Dame Margaret Hodge has published her report into the Garden Bridge project, finding that "too many things went wrong" and recommending that the Mayor accepts the financial hit from cancelling the scheme.
Last September Mayor of London Sadiq Khan commissioned Dame Margaret Hodge MP, former chair of the public accounts committee, to examine the value for money of the proposed Garden Bridge across the Thames between the South Bank and Temple.
Dame Margaret concludes that:
• Decisions on the Garden Bridge were driven by electoral cycles rather than value for money
• The cost of the bridge has spiralled from £60 million to a likely final cost of more than £200 million
• I am firmly of the view that more public money will be needed to complete the construction
• Contracts awarded by Transport for London to Arup and Heatherwick Studio were not open, fair or competitive procurements
• The business case was constructed after contracts had already been awarded.
• Throughout my review, the only people to express support for the Garden Bridge were the Trust itself, the Evening Standard and Boris Johnson
• The goalposts have moved several times and the risks to the taxpayer have intensified
She also complains that Boris Johnson, former Mayor of London and now foreign secretary, refused to cooperate with the review.
Commenting on her report, Dame Margaret said: "I did not seek to ask whether the concept of a garden bridge over the River Thames is a good idea. But my review has found that too many things went wrong in the development and implementation of the Garden Bridge Project.
"Value for money for the taxpayer has not been secured. It would be better for the taxpayer to accept the financial loss of cancelling the project than to risk the potential uncertain additional costs to the public purse if the project proceeds.
"In the present climate, with continuing pressures on public spending, it is difficult to justify further public investment in the Garden Bridge.
"I would urge the Mayor not to sign any guarantees until it is confirmed that the private capital and revenue monies have been secured by the Garden Bridge Trust.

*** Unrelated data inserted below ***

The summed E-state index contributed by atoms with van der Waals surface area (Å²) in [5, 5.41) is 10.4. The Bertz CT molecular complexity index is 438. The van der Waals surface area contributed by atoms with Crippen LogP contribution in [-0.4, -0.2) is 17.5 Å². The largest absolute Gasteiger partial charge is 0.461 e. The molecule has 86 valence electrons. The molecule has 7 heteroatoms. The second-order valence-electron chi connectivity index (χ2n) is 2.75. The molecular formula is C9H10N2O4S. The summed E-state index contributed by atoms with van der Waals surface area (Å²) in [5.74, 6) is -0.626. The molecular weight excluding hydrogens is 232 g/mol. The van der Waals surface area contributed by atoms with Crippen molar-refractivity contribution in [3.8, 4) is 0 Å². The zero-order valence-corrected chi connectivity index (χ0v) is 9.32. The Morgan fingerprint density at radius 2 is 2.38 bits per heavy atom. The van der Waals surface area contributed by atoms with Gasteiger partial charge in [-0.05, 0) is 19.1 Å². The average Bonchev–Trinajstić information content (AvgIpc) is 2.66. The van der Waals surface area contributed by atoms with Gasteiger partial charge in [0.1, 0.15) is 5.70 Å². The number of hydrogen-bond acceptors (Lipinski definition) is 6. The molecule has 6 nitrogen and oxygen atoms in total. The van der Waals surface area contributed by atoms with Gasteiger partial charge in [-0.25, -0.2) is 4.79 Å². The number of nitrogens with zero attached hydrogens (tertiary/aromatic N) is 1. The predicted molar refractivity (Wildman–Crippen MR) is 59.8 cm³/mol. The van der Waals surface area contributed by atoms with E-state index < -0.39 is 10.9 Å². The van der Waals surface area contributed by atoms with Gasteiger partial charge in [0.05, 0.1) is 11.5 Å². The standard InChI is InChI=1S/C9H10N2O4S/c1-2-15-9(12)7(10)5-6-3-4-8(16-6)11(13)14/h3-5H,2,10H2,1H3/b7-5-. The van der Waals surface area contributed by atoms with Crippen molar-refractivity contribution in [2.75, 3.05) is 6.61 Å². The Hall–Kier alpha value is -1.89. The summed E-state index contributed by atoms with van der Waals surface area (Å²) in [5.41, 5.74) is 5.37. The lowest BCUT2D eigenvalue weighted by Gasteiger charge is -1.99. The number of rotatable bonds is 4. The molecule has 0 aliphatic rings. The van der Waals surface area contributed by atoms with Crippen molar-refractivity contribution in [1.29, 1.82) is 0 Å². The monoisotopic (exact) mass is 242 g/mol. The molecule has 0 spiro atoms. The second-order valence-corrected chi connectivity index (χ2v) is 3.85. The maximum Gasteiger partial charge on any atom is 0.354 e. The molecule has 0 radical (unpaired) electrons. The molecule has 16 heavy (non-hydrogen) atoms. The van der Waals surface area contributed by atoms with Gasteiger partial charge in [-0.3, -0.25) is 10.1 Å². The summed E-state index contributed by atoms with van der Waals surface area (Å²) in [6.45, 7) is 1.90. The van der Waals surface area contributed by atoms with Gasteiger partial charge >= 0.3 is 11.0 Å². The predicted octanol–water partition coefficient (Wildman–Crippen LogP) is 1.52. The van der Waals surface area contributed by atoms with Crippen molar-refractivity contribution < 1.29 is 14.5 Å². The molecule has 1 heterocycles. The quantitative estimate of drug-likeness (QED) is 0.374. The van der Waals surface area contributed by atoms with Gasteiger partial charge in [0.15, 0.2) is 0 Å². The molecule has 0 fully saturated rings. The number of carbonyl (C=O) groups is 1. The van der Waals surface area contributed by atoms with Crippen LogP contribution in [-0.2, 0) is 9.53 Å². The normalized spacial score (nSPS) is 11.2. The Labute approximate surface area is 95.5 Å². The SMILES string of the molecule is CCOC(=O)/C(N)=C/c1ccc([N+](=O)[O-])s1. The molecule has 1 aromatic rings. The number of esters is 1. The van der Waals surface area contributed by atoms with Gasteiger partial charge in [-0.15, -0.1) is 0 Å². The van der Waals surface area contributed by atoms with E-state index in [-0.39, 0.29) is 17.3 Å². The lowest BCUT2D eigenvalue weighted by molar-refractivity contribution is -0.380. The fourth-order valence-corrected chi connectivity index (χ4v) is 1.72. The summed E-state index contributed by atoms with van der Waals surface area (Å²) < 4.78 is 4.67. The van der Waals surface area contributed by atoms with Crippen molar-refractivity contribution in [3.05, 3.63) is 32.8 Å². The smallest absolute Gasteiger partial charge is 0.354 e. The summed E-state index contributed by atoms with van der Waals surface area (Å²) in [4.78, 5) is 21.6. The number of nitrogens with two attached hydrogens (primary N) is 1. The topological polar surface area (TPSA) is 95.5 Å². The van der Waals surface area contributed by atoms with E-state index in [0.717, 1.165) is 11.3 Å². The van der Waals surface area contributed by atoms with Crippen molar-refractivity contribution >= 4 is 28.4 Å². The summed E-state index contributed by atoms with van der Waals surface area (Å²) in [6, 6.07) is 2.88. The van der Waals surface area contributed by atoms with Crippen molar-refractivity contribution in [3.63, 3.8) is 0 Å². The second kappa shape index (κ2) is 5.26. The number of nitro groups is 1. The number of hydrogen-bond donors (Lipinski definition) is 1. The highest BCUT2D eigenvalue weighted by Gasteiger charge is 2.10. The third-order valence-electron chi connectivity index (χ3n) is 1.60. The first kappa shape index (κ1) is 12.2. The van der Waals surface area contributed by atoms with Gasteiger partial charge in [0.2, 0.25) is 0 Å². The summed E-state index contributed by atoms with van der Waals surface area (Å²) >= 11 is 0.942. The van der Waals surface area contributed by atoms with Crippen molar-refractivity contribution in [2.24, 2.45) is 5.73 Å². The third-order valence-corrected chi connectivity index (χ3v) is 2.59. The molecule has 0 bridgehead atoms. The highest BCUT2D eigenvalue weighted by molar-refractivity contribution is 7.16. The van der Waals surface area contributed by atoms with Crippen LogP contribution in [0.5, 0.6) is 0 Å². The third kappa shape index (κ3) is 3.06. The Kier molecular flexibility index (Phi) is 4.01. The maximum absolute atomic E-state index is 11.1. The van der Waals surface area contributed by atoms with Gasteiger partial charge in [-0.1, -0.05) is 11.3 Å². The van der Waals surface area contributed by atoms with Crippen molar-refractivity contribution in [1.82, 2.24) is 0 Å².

"My report outlines some key lessons that can be learned from the Garden Bridge project across different public organisations and makes a number of recommendations. I thank the Mayor, Sadiq Khan, for giving me the opportunity to examine the project in detail."
Responding to the report, Lord Davies, chairman of the Garden Bridge Trust, said: "We are pleased that Dame Margaret has finally published her report after six months of uncertainty.
"We will be studying the report in detail and seeking a meeting with the Mayor of London to discuss next steps.
"The trust remains as determined as ever to make the Garden Bridge happen which will bring huge benefits to London and the UK."
Bishop's ward Labour councillors Jenny Mosley and Kevin Craig told us that they "wholeheartedly support the findings of the report".
"We have high hopes that the Mayor will implement the recommendations of the report, significantly to not provide the £3 million a year guarantee to the GBT and to carry out a full assessment of GLA/TfL controls recommended by Margaret Hodge's report," said the councillors in a joint statement.
They also called for the resignation of Lord Davies as chair of the GBT and the winding up of the charity, as well as a full public inquiry into the use of public funds on the project.
Michael Ball, chair of the Thames Central Open Spaces campaign group which has led local opposition to the scheme, said: "Sadiq Khan must finally stop dithering and scrap the sinking Garden Bridge, following Dame Margaret Hodge's damning report."
He added: "Sadiq commissioned Hodge to undertake a comprehensive review of the project, and he can't ignore its withering conclusions.
"It's time Sadiq represented the people who elected him and started protecting their pockets from being picked any further by announcing his refusal to pay out any further to the project, and undertaking a root and branch review of the UK's highest-spending single public authority."
Caroline Pidgeon, Liberal Democrat London Assembly member, said: "Dame Margaret Hodge is crystal clear when she states that the Mayor should not sign any taxpayer funded guarantees until it is confirmed that the private capital money to build the bridge has been secured by the Garden Bridge Trust.
"This is the final nail in the coffin of the Garden Bridge. The Mayor should put us out of our misery and pull the plug on this project."
City Hall has also made public a series of letters exchanged last autumn between Lord Davies, chair of the Garden Bridge Trust, and Mayor of London Sadiq Khan.
In the correspondence Mr Khan confirms that he has no objection in principal to providing a guarantee for the upkeep of the bridge from public funds, and describes himself as a supporter of the Garden Bridge project.
The Mayor also tells the trust that he does not see how Dame Margaret could possibly fail to reach the conclusion that taxpayers would be best served by continuing with construction of the bridge.